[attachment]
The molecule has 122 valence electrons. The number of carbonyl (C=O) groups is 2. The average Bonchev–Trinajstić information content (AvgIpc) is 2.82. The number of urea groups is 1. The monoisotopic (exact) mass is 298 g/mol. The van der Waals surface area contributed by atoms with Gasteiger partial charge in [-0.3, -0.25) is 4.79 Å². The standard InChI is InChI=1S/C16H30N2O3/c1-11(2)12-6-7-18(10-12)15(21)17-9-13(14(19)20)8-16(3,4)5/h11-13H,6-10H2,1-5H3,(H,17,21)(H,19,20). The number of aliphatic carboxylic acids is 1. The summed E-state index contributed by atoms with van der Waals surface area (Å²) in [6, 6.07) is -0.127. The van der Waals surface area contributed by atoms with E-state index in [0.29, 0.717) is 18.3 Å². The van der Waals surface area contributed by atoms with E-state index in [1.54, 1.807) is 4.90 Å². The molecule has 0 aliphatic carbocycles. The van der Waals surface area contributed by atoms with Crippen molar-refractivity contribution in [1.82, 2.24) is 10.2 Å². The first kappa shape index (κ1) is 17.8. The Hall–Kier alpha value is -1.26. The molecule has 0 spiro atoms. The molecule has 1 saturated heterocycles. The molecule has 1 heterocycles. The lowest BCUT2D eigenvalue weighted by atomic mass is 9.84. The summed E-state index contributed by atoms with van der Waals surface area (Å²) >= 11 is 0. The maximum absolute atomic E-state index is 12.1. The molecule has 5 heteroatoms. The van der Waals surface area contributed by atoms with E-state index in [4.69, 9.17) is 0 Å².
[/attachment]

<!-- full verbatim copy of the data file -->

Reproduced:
The molecule has 122 valence electrons. The number of carbonyl (C=O) groups is 2. The average Bonchev–Trinajstić information content (AvgIpc) is 2.82. The number of urea groups is 1. The monoisotopic (exact) mass is 298 g/mol. The van der Waals surface area contributed by atoms with Gasteiger partial charge in [-0.3, -0.25) is 4.79 Å². The standard InChI is InChI=1S/C16H30N2O3/c1-11(2)12-6-7-18(10-12)15(21)17-9-13(14(19)20)8-16(3,4)5/h11-13H,6-10H2,1-5H3,(H,17,21)(H,19,20). The number of aliphatic carboxylic acids is 1. The summed E-state index contributed by atoms with van der Waals surface area (Å²) in [6, 6.07) is -0.127. The van der Waals surface area contributed by atoms with E-state index in [0.29, 0.717) is 18.3 Å². The van der Waals surface area contributed by atoms with E-state index in [1.54, 1.807) is 4.90 Å². The molecule has 0 aliphatic carbocycles. The van der Waals surface area contributed by atoms with Crippen molar-refractivity contribution in [1.82, 2.24) is 10.2 Å². The first kappa shape index (κ1) is 17.8. The Hall–Kier alpha value is -1.26. The molecule has 0 spiro atoms. The molecule has 1 saturated heterocycles. The molecule has 1 heterocycles. The lowest BCUT2D eigenvalue weighted by atomic mass is 9.84. The summed E-state index contributed by atoms with van der Waals surface area (Å²) >= 11 is 0. The maximum absolute atomic E-state index is 12.1. The molecule has 5 heteroatoms. The van der Waals surface area contributed by atoms with E-state index in [4.69, 9.17) is 0 Å².